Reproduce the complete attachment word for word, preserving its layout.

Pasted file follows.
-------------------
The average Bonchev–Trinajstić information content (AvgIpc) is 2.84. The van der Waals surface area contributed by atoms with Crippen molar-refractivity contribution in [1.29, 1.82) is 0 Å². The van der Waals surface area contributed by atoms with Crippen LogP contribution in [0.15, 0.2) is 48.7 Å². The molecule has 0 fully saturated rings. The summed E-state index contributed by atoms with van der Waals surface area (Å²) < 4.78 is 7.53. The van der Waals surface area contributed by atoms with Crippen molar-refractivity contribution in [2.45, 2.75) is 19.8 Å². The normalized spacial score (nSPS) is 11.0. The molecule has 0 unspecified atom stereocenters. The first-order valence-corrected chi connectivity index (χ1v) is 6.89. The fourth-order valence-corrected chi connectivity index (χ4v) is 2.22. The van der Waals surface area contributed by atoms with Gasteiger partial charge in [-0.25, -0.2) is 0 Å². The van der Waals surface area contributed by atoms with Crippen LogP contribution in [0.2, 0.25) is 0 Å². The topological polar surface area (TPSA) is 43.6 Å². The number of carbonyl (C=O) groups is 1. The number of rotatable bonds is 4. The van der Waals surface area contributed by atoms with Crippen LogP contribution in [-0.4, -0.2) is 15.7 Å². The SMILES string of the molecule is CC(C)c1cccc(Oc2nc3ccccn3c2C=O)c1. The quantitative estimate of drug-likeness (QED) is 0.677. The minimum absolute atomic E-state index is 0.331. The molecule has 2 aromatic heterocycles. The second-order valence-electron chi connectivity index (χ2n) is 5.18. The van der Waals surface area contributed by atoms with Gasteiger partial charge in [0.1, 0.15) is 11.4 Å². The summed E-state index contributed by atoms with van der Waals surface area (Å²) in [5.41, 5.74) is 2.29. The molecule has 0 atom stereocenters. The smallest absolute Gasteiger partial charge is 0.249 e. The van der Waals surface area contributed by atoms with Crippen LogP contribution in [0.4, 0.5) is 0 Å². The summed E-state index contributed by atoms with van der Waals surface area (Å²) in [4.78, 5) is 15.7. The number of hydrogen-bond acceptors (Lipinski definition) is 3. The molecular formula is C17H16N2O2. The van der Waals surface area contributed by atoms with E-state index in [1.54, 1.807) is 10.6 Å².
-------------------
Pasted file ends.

The average Bonchev–Trinajstić information content (AvgIpc) is 2.84. The van der Waals surface area contributed by atoms with Crippen molar-refractivity contribution in [1.29, 1.82) is 0 Å². The van der Waals surface area contributed by atoms with Crippen LogP contribution in [0.15, 0.2) is 48.7 Å². The molecule has 0 fully saturated rings. The summed E-state index contributed by atoms with van der Waals surface area (Å²) < 4.78 is 7.53. The van der Waals surface area contributed by atoms with Crippen molar-refractivity contribution in [2.45, 2.75) is 19.8 Å². The normalized spacial score (nSPS) is 11.0. The molecule has 0 unspecified atom stereocenters. The first-order valence-corrected chi connectivity index (χ1v) is 6.89. The fourth-order valence-corrected chi connectivity index (χ4v) is 2.22. The van der Waals surface area contributed by atoms with Gasteiger partial charge in [-0.25, -0.2) is 0 Å². The van der Waals surface area contributed by atoms with Crippen LogP contribution in [0.2, 0.25) is 0 Å². The topological polar surface area (TPSA) is 43.6 Å². The number of carbonyl (C=O) groups is 1. The number of rotatable bonds is 4. The van der Waals surface area contributed by atoms with Crippen LogP contribution in [-0.4, -0.2) is 15.7 Å². The SMILES string of the molecule is CC(C)c1cccc(Oc2nc3ccccn3c2C=O)c1. The quantitative estimate of drug-likeness (QED) is 0.677. The minimum absolute atomic E-state index is 0.331. The molecule has 2 aromatic heterocycles. The second-order valence-electron chi connectivity index (χ2n) is 5.18. The van der Waals surface area contributed by atoms with Gasteiger partial charge in [0.1, 0.15) is 11.4 Å². The summed E-state index contributed by atoms with van der Waals surface area (Å²) in [5.41, 5.74) is 2.29. The molecule has 0 atom stereocenters. The smallest absolute Gasteiger partial charge is 0.249 e. The van der Waals surface area contributed by atoms with Crippen LogP contribution in [0.4, 0.5) is 0 Å². The summed E-state index contributed by atoms with van der Waals surface area (Å²) in [4.78, 5) is 15.7. The number of hydrogen-bond acceptors (Lipinski definition) is 3. The molecular formula is C17H16N2O2. The van der Waals surface area contributed by atoms with E-state index in [1.54, 1.807) is 10.6 Å².